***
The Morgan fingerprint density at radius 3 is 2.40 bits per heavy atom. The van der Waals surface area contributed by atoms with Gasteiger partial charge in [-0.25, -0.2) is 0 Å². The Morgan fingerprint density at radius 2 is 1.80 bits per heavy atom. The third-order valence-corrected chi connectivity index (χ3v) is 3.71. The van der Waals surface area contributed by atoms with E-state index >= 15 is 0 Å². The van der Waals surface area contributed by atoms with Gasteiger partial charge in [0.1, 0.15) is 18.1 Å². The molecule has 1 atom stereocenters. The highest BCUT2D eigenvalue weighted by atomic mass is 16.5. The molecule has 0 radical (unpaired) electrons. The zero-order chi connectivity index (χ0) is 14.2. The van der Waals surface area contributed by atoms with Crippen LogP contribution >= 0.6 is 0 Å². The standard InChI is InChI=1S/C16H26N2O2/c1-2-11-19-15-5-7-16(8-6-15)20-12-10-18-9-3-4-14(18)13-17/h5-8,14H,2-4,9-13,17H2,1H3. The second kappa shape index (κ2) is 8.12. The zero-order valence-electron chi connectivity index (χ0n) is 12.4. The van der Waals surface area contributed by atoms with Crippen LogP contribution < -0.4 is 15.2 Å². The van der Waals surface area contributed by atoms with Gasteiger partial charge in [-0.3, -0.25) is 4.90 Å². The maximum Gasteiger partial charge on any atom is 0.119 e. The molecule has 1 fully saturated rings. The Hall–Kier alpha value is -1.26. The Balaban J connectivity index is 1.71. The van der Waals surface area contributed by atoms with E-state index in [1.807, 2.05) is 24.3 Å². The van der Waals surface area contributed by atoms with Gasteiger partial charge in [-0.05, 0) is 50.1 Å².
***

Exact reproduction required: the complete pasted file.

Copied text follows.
The Morgan fingerprint density at radius 3 is 2.40 bits per heavy atom. The van der Waals surface area contributed by atoms with Gasteiger partial charge in [-0.25, -0.2) is 0 Å². The Morgan fingerprint density at radius 2 is 1.80 bits per heavy atom. The third-order valence-corrected chi connectivity index (χ3v) is 3.71. The van der Waals surface area contributed by atoms with E-state index >= 15 is 0 Å². The van der Waals surface area contributed by atoms with Gasteiger partial charge in [0.1, 0.15) is 18.1 Å². The molecule has 1 atom stereocenters. The highest BCUT2D eigenvalue weighted by atomic mass is 16.5. The molecule has 0 radical (unpaired) electrons. The zero-order chi connectivity index (χ0) is 14.2. The van der Waals surface area contributed by atoms with Crippen LogP contribution >= 0.6 is 0 Å². The standard InChI is InChI=1S/C16H26N2O2/c1-2-11-19-15-5-7-16(8-6-15)20-12-10-18-9-3-4-14(18)13-17/h5-8,14H,2-4,9-13,17H2,1H3. The second kappa shape index (κ2) is 8.12. The zero-order valence-electron chi connectivity index (χ0n) is 12.4. The van der Waals surface area contributed by atoms with Crippen LogP contribution < -0.4 is 15.2 Å². The van der Waals surface area contributed by atoms with Gasteiger partial charge in [-0.3, -0.25) is 4.90 Å². The maximum Gasteiger partial charge on any atom is 0.119 e. The molecule has 1 fully saturated rings. The Hall–Kier alpha value is -1.26. The Balaban J connectivity index is 1.71. The van der Waals surface area contributed by atoms with E-state index in [1.807, 2.05) is 24.3 Å². The van der Waals surface area contributed by atoms with Gasteiger partial charge in [-0.05, 0) is 50.1 Å².